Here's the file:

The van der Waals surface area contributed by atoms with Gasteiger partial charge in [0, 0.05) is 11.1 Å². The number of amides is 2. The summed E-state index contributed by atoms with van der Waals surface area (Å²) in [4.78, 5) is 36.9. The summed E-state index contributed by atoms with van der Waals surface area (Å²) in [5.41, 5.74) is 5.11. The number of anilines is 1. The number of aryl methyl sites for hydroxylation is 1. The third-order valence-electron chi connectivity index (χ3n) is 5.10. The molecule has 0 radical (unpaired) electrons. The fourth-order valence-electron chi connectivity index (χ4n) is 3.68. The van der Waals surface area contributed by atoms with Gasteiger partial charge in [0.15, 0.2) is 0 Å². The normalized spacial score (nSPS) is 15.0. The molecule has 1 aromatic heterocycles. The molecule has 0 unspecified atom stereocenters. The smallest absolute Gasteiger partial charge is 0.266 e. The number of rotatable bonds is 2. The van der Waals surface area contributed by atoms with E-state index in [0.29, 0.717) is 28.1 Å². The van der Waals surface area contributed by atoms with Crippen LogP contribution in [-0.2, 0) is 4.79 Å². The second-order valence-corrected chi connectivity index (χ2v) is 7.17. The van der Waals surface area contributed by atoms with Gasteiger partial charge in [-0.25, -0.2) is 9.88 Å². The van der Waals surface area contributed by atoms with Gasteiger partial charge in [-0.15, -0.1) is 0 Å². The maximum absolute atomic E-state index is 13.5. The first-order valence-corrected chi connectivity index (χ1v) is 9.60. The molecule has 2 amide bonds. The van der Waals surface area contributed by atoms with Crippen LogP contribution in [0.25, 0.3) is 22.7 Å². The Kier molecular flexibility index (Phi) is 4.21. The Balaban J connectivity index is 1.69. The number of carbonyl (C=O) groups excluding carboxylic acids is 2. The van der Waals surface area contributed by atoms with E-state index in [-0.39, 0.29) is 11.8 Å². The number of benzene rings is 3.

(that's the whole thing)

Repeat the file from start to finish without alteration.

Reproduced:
The van der Waals surface area contributed by atoms with Gasteiger partial charge in [0, 0.05) is 11.1 Å². The number of amides is 2. The summed E-state index contributed by atoms with van der Waals surface area (Å²) in [4.78, 5) is 36.9. The summed E-state index contributed by atoms with van der Waals surface area (Å²) in [5.41, 5.74) is 5.11. The number of anilines is 1. The number of aryl methyl sites for hydroxylation is 1. The third-order valence-electron chi connectivity index (χ3n) is 5.10. The molecule has 0 radical (unpaired) electrons. The fourth-order valence-electron chi connectivity index (χ4n) is 3.68. The van der Waals surface area contributed by atoms with Gasteiger partial charge in [0.15, 0.2) is 0 Å². The normalized spacial score (nSPS) is 15.0. The molecule has 1 aromatic heterocycles. The molecule has 0 unspecified atom stereocenters. The smallest absolute Gasteiger partial charge is 0.266 e. The number of rotatable bonds is 2. The van der Waals surface area contributed by atoms with E-state index in [0.29, 0.717) is 28.1 Å². The van der Waals surface area contributed by atoms with Crippen LogP contribution in [-0.2, 0) is 4.79 Å². The second-order valence-corrected chi connectivity index (χ2v) is 7.17. The van der Waals surface area contributed by atoms with Gasteiger partial charge in [-0.25, -0.2) is 9.88 Å². The van der Waals surface area contributed by atoms with Gasteiger partial charge in [-0.15, -0.1) is 0 Å². The maximum absolute atomic E-state index is 13.5. The first-order valence-corrected chi connectivity index (χ1v) is 9.60. The molecule has 2 amide bonds. The van der Waals surface area contributed by atoms with Crippen LogP contribution in [0.25, 0.3) is 22.7 Å². The Kier molecular flexibility index (Phi) is 4.21. The Balaban J connectivity index is 1.69. The number of carbonyl (C=O) groups excluding carboxylic acids is 2. The van der Waals surface area contributed by atoms with E-state index in [-0.39, 0.29) is 11.8 Å². The number of benzene rings is 3.